10 Tone, how to add it
Alright, I finished adding tones to my drawing. I didn’t follow the thumbnail sketch I was originally going to use. Originally I was going to make the background the darkest part of the drawing and have everything else be lighter.
When I did that, in the finished drawing, it had the exact opposite effect that I wanted, namely, it obscured everything in the drawing rather that let my characters pop out. I decided to go a different way:
I decided the lightest light of the drawing was going to be the background. The mid tone was going to be the mid ground and the darkest part was going to be the foreground. The only exception to this rule was that I colored Rob’s hair and pants darker than anything else in the picture, that way, he stood out the most.
This had an unfortunate effect. Because I didn’t want to upstage Rob’s hair and pants, I couldn’t darken the foreground elements as much as I would have liked. This meant that the darkest part of the mid ground almost matched the dark tones of the foreground elements. In the end, I ended up having to live with it.
I added the tone directly over the line art I had drawn on the tracing paper. I found adding tone to a drawing incredibly easy on the tracing paper. It also erased like magic. No matter how dark I drew, I could erase it completely. The one thing I found annoying was that it picked up pencil a little too well. It was difficult not to make something look dark even using an H pencil. I found it could match the darkness I got from using a 4B pencil. The tracing paper made it difficult to control the darkness of a pencil stroke. It also smudged like crazy.
I was glad that the line work was done with Prisma Color pencils since, when I needed to erase any of my tones, it wouldn’t erase the lines as well. I’m generally happy with the way it turned out. There are some things I could do better and I’ll fix them in the next step. The next step being, digitally inking and coloring it using STORYBOARD PRO. In general, I think I’ve succeeded in making a decent tonal study that I can use as a guide when I go to add color to this drawing.
A word about using tone.
I wasn’t taught how to use tone properly until much later in my career. I went to a lot of figure drawing classes where we were taught many things. Yet, for some strange reason, when it came to using tone, it was never really broken down. I think it was assumed that you just kinda knew what to do, that you would figure it out on your own or that it just wasn’t important. My one teacher that was masterful at using it (Master artist, Steve Huston), never bothered to tell us how. Meanwhile all the other teachers I had, didn’t know how to do it very well. This usually caused everyone’s drawing to be well drafted but poorly shaded. The student’s tonal studies always looked amateurish and the edges just looked like a bunch of smudges on the page.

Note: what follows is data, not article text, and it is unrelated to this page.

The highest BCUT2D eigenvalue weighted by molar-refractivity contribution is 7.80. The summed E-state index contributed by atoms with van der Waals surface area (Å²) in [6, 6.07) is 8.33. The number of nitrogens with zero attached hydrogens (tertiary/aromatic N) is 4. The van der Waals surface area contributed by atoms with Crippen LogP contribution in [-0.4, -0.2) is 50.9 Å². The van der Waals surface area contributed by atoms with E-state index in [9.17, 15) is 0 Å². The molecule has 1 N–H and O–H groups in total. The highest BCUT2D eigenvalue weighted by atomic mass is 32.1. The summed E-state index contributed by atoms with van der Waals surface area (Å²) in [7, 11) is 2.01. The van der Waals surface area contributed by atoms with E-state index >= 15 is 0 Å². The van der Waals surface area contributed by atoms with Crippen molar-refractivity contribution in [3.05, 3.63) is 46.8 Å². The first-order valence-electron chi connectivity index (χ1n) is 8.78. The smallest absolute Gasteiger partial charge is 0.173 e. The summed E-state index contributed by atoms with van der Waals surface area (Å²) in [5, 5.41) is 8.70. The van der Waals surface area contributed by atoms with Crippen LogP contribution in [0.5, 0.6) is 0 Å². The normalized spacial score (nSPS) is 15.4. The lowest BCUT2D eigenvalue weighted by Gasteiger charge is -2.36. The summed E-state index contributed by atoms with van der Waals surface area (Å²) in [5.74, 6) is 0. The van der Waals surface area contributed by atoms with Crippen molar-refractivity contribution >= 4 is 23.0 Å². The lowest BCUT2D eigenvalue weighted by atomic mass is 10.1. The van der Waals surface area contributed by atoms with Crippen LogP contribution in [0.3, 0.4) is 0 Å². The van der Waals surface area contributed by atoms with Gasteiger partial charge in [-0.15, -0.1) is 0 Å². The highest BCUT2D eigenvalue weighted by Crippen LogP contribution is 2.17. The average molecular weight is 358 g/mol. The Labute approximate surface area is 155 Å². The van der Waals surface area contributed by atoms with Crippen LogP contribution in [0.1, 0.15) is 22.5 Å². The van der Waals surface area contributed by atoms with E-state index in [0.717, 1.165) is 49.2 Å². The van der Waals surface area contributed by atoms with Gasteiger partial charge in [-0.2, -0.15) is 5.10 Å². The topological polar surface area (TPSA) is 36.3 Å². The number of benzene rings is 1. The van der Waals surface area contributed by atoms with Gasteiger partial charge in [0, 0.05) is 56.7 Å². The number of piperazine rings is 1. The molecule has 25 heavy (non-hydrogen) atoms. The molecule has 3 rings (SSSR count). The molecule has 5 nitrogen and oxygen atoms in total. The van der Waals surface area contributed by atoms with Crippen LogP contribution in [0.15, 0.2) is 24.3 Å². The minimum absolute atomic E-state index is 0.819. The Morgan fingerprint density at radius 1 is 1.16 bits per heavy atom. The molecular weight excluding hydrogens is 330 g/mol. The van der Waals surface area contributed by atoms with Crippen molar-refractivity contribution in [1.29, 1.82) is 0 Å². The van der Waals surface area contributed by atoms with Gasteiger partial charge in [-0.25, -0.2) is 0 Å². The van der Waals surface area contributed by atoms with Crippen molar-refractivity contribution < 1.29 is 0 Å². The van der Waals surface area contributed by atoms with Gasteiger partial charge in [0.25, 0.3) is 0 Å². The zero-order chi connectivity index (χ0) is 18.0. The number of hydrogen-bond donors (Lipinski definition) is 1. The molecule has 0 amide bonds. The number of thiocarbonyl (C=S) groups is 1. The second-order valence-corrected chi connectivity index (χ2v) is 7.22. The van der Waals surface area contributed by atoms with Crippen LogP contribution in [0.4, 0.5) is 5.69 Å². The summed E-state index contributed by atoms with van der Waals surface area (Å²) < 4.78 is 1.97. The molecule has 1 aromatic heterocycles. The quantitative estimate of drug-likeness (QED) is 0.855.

Then I went to another school of figure drawing that had a very painterly style of drawing. It used what was called the Reilly Method. THERE I learned how to use edges correctly. They went out of their way to break it down so that it could be done well.
Ever since then, I get annoyed when I see the smudge style tonal studies without the slightest idea that different edges exist. Especially when I see it used by animators who think they know and yet have never been taught.
So here’s what I learned in a nutshell. You might already know this but if you don’t, it will be very helpful:
As lines can be broken down into three types (straights, “C” curves, and “S” curves), tones can be broken down and simplified into four values and four edges.
I’m going to emphasize edges but I’ll quickly sum up the four simplified values:
- White, light grey.
- Dark grey, Black.
Light areas in a tonal study consist of White and Light grey. The darkest dark of a light area shouldn’t be darker than light grey. Shadow in a tonal study consist of Dark grey and Black. The lightest a light area should get in shadow is dark grey. As in all art, it’s not an absolute but it’s a really good rule of thumb if you want your drawings not to get muddy or poorly unified.
Okay, now about the four edges:
In same way as drawing straight lines and curve lines together creates good shape contrast, having contrasting edges creates a much more pleasing tonal design. The different edges are:
- Soft and
I asked my friend, teacher and coworker Paul Wee, if I could post a handout he once gave out in one of his figure drawing classes. It sums up just about everything I wanted to say in one easy to read page:
The offending edge that tend to pop up in many artist’s work who haven’t been exposed to these edges, is the soft edge. Soft edges tend to be used for EVERYTHING. I see it a lot in Photoshop drawings where only the airbrush tool is used to shade with. It makes for a very muddy looking drawing. Not everything you’re adding tone to is soft and round. Sometimes it’s a little firmer and sometimes shapes meet and come to abrupt ends which cause the edges to become very hard.
In my drawing above, I was trying really hard to make sure I was changing up my edges where appropriate. The figure drawing classes that I’ve taken and applied these edges in, helped me a lot in making those decisions.
Keep an eye out for the different edges and where they fall when drawing from life. It will give your tonal drawings a more designed look.